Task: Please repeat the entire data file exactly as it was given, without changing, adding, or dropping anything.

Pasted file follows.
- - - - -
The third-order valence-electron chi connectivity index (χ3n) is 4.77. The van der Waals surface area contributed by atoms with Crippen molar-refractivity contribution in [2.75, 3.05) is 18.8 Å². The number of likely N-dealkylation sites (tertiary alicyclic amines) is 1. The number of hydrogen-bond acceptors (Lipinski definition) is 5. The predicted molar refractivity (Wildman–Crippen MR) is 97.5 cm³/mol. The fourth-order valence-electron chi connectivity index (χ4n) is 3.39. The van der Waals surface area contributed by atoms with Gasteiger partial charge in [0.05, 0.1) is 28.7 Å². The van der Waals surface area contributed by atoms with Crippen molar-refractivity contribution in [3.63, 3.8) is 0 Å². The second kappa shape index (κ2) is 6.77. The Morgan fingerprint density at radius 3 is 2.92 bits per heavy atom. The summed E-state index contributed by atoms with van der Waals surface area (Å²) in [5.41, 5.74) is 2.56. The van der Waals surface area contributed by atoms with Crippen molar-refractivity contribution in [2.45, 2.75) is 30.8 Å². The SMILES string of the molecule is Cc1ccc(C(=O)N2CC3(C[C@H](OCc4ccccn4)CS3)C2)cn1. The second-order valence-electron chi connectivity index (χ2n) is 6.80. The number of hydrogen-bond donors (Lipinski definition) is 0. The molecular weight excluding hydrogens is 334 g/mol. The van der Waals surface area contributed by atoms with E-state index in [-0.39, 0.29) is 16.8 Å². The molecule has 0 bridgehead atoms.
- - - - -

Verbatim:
The third-order valence-electron chi connectivity index (χ3n) is 4.77. The van der Waals surface area contributed by atoms with Crippen molar-refractivity contribution in [2.75, 3.05) is 18.8 Å². The number of likely N-dealkylation sites (tertiary alicyclic amines) is 1. The number of hydrogen-bond acceptors (Lipinski definition) is 5. The predicted molar refractivity (Wildman–Crippen MR) is 97.5 cm³/mol. The fourth-order valence-electron chi connectivity index (χ4n) is 3.39. The van der Waals surface area contributed by atoms with Gasteiger partial charge in [0.05, 0.1) is 28.7 Å². The van der Waals surface area contributed by atoms with Crippen molar-refractivity contribution in [3.63, 3.8) is 0 Å². The second kappa shape index (κ2) is 6.77. The Morgan fingerprint density at radius 3 is 2.92 bits per heavy atom. The summed E-state index contributed by atoms with van der Waals surface area (Å²) in [5.41, 5.74) is 2.56. The van der Waals surface area contributed by atoms with Crippen molar-refractivity contribution in [2.45, 2.75) is 30.8 Å². The SMILES string of the molecule is Cc1ccc(C(=O)N2CC3(C[C@H](OCc4ccccn4)CS3)C2)cn1. The second-order valence-electron chi connectivity index (χ2n) is 6.80. The number of hydrogen-bond donors (Lipinski definition) is 0. The molecular weight excluding hydrogens is 334 g/mol. The van der Waals surface area contributed by atoms with E-state index in [-0.39, 0.29) is 16.8 Å². The molecule has 0 bridgehead atoms.